It’s an old question and argument in many households: which is the correct way to hang toilet paper . . . over or under? Ridiculous, right? I know in my house we’ve gone a couple of rounds on why toilet paper has to be hung a certain way. Now a survey conducted by a relationship and personality expert reveals that how we prefer to hang said TP determines a lot about us.
The Toilet Paper Personality Test tells you what your toilet paper preference says about you. I know, it seems pretty far-fetched. But as creator Dr. Gilda Carle explained to The Independent’s Indy 100 site, the test is meant to be a “fun way to assess the behaviors [people do] daily, often without thinking,” and, well… you’d be surprised what you can learn about yourself just by paying attention to your seemingly tiny quirks and habits.
Dr. Gilda Carle surveyed 2,000 people and discovered those who “roll over” are more likely to have a dominant personality type. People who have dominant personalities are often characterized by their take-charge, can-do, assertive nature; they also often fill leadership roles.
So how about those who “roll under?” Well they tend to be more relaxed, more dependable, and “seek relationships with strong foundations.” They are more likely to be submissive. Common traits found in people who have submissive personality types include being easy-going, patient, flexible, and empathetic.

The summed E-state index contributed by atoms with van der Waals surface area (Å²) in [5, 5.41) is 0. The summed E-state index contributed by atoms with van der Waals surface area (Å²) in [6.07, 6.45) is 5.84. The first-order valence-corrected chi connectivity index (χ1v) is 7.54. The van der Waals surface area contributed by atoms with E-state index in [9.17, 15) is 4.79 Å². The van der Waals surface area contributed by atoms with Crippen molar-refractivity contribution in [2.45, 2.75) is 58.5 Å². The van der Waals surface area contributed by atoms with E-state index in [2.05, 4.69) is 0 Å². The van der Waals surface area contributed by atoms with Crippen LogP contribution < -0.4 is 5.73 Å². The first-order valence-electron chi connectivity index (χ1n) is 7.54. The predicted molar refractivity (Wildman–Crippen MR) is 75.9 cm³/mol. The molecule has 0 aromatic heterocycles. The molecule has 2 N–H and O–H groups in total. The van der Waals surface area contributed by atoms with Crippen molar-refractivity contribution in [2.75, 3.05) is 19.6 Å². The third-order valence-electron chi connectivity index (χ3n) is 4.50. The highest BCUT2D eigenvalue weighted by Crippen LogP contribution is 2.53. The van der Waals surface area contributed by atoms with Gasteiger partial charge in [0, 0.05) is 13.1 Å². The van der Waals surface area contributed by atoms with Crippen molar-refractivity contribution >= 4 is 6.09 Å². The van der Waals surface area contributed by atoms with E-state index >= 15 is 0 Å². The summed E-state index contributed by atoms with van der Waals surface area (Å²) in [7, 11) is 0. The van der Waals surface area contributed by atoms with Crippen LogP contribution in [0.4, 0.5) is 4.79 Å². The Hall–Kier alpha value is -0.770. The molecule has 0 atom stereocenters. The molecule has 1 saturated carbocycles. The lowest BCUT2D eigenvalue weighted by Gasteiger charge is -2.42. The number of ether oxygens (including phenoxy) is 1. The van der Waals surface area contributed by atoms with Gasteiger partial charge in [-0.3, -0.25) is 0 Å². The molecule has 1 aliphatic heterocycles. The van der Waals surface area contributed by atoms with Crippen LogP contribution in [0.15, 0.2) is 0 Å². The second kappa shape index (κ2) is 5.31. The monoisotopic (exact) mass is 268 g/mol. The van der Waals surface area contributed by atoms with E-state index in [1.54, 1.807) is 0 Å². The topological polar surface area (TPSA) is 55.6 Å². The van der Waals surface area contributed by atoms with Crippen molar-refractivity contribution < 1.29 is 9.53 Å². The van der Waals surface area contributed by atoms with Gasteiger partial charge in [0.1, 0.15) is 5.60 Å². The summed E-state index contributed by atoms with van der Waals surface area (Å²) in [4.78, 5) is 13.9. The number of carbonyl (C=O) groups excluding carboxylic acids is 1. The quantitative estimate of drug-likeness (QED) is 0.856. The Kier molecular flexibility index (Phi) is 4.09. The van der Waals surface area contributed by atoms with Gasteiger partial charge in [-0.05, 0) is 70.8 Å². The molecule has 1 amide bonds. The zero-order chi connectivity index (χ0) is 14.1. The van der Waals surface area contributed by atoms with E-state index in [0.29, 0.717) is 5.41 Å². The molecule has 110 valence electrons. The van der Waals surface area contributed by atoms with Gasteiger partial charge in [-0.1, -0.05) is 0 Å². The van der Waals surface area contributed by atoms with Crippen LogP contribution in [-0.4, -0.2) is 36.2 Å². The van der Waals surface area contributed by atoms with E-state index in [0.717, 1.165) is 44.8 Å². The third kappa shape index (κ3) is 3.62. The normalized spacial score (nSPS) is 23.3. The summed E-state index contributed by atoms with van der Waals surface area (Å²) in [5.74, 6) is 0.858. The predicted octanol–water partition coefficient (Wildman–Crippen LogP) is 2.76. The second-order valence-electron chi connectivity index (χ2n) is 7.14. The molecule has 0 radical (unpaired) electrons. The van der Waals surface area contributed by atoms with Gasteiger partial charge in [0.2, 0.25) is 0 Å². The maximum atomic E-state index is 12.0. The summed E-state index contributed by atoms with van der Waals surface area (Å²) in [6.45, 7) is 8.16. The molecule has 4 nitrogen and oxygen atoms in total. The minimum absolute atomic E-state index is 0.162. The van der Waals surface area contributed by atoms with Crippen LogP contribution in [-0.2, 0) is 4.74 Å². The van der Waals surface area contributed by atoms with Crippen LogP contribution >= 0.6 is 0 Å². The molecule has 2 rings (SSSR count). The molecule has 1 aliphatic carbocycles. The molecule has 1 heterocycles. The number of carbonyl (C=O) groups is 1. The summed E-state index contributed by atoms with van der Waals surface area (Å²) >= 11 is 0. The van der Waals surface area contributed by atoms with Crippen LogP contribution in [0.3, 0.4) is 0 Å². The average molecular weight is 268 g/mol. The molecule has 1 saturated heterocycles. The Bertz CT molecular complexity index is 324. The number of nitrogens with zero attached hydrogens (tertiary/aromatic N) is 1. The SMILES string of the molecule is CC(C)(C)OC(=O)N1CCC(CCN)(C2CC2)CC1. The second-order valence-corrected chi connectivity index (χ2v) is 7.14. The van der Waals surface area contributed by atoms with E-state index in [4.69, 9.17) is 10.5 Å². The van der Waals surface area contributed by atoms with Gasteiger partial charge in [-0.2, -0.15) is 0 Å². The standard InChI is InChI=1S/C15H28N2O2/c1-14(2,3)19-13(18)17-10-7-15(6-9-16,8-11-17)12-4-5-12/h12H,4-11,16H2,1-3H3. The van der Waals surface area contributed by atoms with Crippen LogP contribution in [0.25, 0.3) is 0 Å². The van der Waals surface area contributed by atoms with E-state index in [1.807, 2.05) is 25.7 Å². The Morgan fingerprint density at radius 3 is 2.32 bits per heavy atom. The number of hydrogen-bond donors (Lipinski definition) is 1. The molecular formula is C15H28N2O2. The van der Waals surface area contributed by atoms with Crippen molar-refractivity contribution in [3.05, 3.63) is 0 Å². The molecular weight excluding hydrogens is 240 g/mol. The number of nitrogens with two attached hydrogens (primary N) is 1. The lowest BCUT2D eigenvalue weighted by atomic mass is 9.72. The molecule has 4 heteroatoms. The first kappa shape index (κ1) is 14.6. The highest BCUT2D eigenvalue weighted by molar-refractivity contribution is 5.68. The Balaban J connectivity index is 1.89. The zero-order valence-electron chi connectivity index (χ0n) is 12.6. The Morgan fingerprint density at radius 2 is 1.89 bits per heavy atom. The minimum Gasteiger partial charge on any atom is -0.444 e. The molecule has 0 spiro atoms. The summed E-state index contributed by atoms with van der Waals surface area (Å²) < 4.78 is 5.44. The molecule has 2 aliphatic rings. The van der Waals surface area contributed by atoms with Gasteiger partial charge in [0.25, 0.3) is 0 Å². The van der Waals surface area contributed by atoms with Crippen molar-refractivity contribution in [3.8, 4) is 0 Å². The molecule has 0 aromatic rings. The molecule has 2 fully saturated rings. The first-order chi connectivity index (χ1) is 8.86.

But wait, there’s more!
What if you fall into the “I don’t care category?” Well these fine folks don’t care for conflict, appreciate flexibility (hence over or under whatever the mood calls for) and enjoy new situations.
Who knew that the “toilet paper over-under” debate was so crucial that there have actually been several surveys.
Another survey found a connection between income and how you hang your toilet paper. This survey found nearly 75% of people who make under $20,000 a year roll under, while nearly 66% of people who earn $50,000 a year roll over. Unfortunately, switching how you roll your toilet paper won’t magically increase your salary – the finding only shows correlation, not causation. Dang it.
So what have we learned here today? While I don’t think the direction of your toilet paper necessarily offers an in-depth analysis of who you are as a person, I think studies like this serve as great reminders that our daily actions and habits say something about us as people, and that our actions are basically an extension of who we are on the inside.
In this sense, I think it’s always worthwhile to step back and dig a little deeper into what routines you fall into, and what these actions may be revealing about something deeper in your psychology.